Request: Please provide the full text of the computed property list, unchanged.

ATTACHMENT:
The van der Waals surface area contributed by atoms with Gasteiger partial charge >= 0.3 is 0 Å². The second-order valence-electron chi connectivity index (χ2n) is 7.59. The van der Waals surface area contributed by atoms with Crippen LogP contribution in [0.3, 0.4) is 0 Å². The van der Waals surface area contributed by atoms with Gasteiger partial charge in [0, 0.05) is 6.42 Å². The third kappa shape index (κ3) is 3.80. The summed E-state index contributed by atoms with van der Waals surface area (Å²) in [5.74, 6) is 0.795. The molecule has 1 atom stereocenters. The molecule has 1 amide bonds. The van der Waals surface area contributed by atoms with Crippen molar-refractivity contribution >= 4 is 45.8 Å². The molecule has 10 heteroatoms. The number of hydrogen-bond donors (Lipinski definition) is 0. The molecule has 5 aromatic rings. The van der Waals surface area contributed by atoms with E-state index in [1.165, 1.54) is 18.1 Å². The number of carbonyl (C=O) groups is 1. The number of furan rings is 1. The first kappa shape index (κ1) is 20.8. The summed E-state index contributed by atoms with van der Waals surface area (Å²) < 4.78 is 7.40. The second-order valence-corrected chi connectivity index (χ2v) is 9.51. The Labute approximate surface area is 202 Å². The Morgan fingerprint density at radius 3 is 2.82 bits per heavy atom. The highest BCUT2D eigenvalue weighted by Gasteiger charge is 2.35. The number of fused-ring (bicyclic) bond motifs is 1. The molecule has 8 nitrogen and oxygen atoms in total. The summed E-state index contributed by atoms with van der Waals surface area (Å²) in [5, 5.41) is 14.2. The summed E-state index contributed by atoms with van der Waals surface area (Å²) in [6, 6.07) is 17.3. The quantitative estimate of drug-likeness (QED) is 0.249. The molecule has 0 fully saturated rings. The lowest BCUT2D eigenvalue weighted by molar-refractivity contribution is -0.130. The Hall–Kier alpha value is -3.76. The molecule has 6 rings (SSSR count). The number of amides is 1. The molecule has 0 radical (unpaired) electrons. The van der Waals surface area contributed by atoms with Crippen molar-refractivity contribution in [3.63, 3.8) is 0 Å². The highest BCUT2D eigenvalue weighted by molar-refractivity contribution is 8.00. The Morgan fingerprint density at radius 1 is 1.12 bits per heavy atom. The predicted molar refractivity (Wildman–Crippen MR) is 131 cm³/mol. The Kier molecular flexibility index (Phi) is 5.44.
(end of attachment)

The van der Waals surface area contributed by atoms with Gasteiger partial charge >= 0.3 is 0 Å². The second-order valence-electron chi connectivity index (χ2n) is 7.59. The van der Waals surface area contributed by atoms with Crippen LogP contribution in [0.3, 0.4) is 0 Å². The van der Waals surface area contributed by atoms with Gasteiger partial charge in [0, 0.05) is 6.42 Å². The third kappa shape index (κ3) is 3.80. The summed E-state index contributed by atoms with van der Waals surface area (Å²) in [5.74, 6) is 0.795. The molecule has 1 atom stereocenters. The molecule has 1 amide bonds. The van der Waals surface area contributed by atoms with Crippen molar-refractivity contribution >= 4 is 45.8 Å². The molecule has 10 heteroatoms. The number of hydrogen-bond donors (Lipinski definition) is 0. The molecule has 5 aromatic rings. The van der Waals surface area contributed by atoms with E-state index in [1.165, 1.54) is 18.1 Å². The number of carbonyl (C=O) groups is 1. The number of furan rings is 1. The first kappa shape index (κ1) is 20.8. The summed E-state index contributed by atoms with van der Waals surface area (Å²) < 4.78 is 7.40. The second-order valence-corrected chi connectivity index (χ2v) is 9.51. The Labute approximate surface area is 202 Å². The Morgan fingerprint density at radius 3 is 2.82 bits per heavy atom. The highest BCUT2D eigenvalue weighted by Gasteiger charge is 2.35. The number of fused-ring (bicyclic) bond motifs is 1. The molecule has 8 nitrogen and oxygen atoms in total. The summed E-state index contributed by atoms with van der Waals surface area (Å²) in [5, 5.41) is 14.2. The summed E-state index contributed by atoms with van der Waals surface area (Å²) in [6, 6.07) is 17.3. The quantitative estimate of drug-likeness (QED) is 0.249. The molecule has 0 fully saturated rings. The lowest BCUT2D eigenvalue weighted by molar-refractivity contribution is -0.130. The Hall–Kier alpha value is -3.76. The molecule has 6 rings (SSSR count). The number of amides is 1. The molecule has 0 radical (unpaired) electrons. The van der Waals surface area contributed by atoms with Crippen molar-refractivity contribution in [3.63, 3.8) is 0 Å². The highest BCUT2D eigenvalue weighted by molar-refractivity contribution is 8.00. The Morgan fingerprint density at radius 1 is 1.12 bits per heavy atom. The predicted molar refractivity (Wildman–Crippen MR) is 131 cm³/mol. The Kier molecular flexibility index (Phi) is 5.44.